A radio telescope's antenna pattern (or radiation pattern) is the pattern of its sensitivity to radio arriving from different directions, i.e., a sensitivity function on the sphere of all directions. Even if it is highly directional, such as a dish, refraction causes it to be somewhat sensitive to "rings" of directions around its primary direction of sensitivity (the same principles as the Airy disk). Thus, when the antenna is pointed and receiving, the presence of a signal is ambiguous: it may be from that direction, or alternately from some other direction in its antenna pattern. A means of working around the ambiguity is to change the antenna's direction slightly and make use of the observed changes in signal strength to determine the actual direction of the incoming signal(s). (This is somewhat equivalent to angular differential imaging in optical telescopes.)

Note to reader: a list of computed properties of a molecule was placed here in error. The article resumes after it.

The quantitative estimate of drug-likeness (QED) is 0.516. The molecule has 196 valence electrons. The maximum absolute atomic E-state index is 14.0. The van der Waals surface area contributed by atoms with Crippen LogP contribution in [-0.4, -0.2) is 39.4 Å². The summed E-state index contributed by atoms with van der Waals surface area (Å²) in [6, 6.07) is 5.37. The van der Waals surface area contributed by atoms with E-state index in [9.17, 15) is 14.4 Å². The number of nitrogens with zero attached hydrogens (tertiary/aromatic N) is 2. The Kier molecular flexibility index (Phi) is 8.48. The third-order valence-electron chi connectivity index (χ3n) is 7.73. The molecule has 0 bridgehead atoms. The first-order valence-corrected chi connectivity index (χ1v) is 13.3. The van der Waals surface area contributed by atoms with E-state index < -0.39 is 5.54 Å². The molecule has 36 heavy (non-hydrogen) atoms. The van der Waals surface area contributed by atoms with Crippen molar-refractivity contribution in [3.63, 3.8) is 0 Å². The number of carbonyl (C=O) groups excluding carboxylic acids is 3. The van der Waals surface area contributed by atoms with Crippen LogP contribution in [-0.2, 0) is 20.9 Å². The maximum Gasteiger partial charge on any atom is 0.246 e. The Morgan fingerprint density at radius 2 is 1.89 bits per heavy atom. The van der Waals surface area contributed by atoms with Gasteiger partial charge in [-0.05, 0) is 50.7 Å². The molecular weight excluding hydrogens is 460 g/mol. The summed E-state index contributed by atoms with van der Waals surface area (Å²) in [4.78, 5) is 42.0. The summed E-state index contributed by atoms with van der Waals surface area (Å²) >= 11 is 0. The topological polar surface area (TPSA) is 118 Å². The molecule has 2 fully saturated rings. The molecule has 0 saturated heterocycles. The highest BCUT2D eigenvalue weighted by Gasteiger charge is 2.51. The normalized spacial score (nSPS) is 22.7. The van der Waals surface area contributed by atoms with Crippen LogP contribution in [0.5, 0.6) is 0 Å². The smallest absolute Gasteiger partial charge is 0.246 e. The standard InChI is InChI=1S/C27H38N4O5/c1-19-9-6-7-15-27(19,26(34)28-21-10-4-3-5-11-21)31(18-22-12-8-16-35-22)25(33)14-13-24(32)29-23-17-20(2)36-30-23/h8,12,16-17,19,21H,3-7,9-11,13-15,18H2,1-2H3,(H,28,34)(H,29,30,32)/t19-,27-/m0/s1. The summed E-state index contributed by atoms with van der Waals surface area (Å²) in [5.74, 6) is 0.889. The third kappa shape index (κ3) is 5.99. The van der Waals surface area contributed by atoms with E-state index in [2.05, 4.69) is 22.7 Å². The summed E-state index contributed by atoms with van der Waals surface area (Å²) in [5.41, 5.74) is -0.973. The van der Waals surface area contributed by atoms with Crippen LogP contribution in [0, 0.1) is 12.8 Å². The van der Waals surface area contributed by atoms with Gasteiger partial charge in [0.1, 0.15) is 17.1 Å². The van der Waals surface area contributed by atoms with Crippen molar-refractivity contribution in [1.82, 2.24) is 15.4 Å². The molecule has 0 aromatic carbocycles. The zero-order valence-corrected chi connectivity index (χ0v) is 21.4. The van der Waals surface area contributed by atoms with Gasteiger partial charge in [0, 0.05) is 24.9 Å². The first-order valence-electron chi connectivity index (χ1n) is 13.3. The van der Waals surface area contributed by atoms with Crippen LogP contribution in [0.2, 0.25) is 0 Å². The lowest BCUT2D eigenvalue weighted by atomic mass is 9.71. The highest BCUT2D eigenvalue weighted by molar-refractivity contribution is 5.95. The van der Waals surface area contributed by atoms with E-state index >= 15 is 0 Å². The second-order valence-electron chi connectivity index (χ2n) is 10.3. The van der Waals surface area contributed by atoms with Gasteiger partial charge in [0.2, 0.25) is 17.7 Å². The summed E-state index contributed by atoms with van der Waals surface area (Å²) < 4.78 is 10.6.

Antenna patterns are a fact of life for all antennas, e.g., in communication, and radar, and affect transmission as well as reception.